Bridges With More

PCA develops guide specificationsfor HPC bridge elements

Bridges Article August 16, 2003
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The Federal Highway Administration (FHWA) encourages the use of high-performance concrete to improve the long-term performance of the nation’s infrastructure at lower life-cycle costs. For its purposes, the FHWA uses 11 performance criteria to define high-performance concrete (HPC), and it designates three levels of performance for each criterion, with Grade 3 being the most stringent. For FHWA projects, the specifier is expected to select the criteria necessary for a given element, then select an appropriate performance grade. It is not necessary or desirable to specify the same performance grade for all characteristics.

To make it easier for specifiers to use HPC for bridges, the Portland Cement Association has worked with CTLGroup to develop a Guide Specification for High Performance Concrete for Bridge Elements. This document provides mandatory language that the specifier can cut and paste into project specs, as well as guidance on what characteristics should be specified in a given case and what criterion is needed to ensure satisfactory performance. It includes commentary that tells how to obtain the desired performance for each characteristic. In cases where two performance criteria are in conflict, the commentary advises the user how to balance conflicting requirements.

The specifier can change criteria as needed for a particular job, but the project specifications should address the particular performance required and not use compressive strength as a surrogate. Where multiple performance criteria are included in the Guide Specification, the commentary provides recommendations on how to select the right one.

The final review of the Guide Specification is currently in progress, and the document will be published sometime in 2004.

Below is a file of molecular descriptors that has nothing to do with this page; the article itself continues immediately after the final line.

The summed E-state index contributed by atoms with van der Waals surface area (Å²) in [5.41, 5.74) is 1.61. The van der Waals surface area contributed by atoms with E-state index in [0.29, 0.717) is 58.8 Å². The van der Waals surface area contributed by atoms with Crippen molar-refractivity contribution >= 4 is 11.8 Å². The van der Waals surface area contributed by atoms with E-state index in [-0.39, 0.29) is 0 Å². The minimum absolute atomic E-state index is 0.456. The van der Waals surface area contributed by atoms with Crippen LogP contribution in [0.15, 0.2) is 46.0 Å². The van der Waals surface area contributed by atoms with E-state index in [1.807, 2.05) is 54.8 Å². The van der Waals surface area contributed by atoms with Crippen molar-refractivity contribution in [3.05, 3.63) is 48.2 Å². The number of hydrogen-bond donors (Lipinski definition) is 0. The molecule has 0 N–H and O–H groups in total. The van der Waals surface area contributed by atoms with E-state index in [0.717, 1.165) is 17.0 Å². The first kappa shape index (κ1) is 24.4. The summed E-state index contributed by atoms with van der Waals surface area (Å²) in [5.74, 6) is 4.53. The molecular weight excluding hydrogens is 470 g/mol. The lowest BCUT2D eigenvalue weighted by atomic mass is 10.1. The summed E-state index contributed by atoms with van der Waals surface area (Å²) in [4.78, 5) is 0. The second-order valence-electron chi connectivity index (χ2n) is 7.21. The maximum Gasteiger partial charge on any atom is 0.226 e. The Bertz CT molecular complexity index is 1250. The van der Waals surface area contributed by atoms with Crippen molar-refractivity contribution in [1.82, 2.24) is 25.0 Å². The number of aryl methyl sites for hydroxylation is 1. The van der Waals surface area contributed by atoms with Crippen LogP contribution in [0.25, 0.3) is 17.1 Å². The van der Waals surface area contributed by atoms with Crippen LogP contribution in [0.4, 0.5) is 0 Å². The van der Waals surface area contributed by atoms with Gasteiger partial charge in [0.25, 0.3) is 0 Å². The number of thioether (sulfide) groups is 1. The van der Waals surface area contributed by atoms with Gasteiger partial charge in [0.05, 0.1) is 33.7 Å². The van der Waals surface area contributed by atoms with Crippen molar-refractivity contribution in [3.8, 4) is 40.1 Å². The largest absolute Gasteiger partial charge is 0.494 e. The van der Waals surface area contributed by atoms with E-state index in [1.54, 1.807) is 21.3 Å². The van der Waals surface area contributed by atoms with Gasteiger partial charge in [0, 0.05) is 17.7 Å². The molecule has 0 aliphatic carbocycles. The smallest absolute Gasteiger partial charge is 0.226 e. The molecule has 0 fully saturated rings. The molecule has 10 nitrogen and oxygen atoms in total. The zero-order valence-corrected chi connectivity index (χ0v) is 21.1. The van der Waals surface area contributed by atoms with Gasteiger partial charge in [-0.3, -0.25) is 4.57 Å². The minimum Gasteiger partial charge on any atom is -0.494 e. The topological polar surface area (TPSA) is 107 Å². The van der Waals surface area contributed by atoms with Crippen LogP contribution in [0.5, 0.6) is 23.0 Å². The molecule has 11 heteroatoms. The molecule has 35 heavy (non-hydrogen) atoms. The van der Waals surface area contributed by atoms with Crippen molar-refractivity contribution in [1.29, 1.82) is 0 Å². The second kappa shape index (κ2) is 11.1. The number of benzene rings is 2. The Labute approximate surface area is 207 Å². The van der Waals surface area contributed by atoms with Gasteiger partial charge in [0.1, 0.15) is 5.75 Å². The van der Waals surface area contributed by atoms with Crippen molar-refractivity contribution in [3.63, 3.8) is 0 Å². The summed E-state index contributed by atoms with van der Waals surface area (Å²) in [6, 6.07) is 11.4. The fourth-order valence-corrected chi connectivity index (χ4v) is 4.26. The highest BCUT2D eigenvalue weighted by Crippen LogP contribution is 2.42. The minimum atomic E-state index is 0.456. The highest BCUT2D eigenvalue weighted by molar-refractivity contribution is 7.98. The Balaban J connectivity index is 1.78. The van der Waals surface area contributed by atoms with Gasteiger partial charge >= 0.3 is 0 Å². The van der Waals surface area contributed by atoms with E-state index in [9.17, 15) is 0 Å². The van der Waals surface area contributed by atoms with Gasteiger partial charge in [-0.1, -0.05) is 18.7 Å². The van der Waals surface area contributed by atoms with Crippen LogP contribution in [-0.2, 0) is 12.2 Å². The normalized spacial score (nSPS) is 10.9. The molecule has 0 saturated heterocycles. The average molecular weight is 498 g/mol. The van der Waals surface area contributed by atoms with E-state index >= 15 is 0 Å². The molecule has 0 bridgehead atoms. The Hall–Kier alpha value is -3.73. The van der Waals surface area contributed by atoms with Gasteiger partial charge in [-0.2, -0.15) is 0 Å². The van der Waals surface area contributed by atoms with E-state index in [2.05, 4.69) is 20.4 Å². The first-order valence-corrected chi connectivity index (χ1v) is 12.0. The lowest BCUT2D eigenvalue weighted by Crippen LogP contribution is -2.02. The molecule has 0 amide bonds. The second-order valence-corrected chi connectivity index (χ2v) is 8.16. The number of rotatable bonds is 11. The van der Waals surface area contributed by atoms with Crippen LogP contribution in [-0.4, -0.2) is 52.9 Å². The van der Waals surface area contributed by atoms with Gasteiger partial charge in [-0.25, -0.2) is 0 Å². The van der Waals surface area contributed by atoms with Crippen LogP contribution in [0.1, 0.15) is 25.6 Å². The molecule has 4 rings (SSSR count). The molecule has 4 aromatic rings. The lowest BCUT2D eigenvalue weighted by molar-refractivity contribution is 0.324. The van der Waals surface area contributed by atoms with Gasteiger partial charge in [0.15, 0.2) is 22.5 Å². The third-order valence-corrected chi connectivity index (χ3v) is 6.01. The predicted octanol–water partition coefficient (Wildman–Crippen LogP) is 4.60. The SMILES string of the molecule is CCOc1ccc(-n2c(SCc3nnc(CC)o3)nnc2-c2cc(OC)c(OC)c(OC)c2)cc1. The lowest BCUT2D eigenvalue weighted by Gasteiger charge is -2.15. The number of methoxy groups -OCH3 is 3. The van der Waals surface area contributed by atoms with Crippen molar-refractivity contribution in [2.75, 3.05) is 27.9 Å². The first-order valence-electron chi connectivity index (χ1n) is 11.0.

The Guide Specification is set up in two parts. The first part is a model specification, in mandatory language that sets out requirements for each of the parameters that may be considered important for the structure in question. The specifier can then cut and paste the needed clauses into the specification. Where numerical limits are required in the specification, they are left blank so that the specifier can choose values appropriate for the project.

Part 2, the associated commentary, is laid out using the same numbering system and provides guidance for the specifier in selecting which clauses are relevant to a particular project and what limits should be selected under which circumstances. The limits generally are based on the three classes FHWA uses in its definitions of HPC. The commentary also provides guidance on when a requirement should be omitted.

Use as needed

Specifiers are often tempted to select the highest grade for every parameter with the aim of achieving the best possible product. The commentary points out that this practice is undesirable and, in some cases, requirements may be mutually incompatible. For instance, low permeability is normally achieved by using high cement contents and low water-to-cement ratios. This in turn will increase the heat of hydration and the risk of thermally related cracking. Similarly, requiring high resistance to freezing and thawing in a structure built in a temperate environment will add unnecessary cost to the structure.

This approach can be extended to the individual elements within a single structure. A bridge deck in a northern location will require freeze-thaw resistance and low chloride penetration. The beams supporting that deck, however, are unlikely to be exposed to road salts, and compressive strength and creep may be the only parameters that need to be addressed. Likewise, the supporting columns are likely to be massive and will require attention to the heat of hydration and crack prevention.

Specifiers should set out only those parameters that are necessary, using appropriate limits for the elements being specified. The commentary provides a wealth of information on helping them do just that, including references to many existing specifications and standard methods and to the relevant literature.

The Guide Specification covers the following parameters:

Materials and concrete performance

  • Abrasion resistance: for bridge decks;
  • Chloride ion penetration: for bridge decks and other elements subject to deicing salts and for all bridge elements exposed to seawater;
  • Compressive strength: for stripping times of forms and for all other structural requirements;
  • Creep and modulus of elasticity: for structural elements;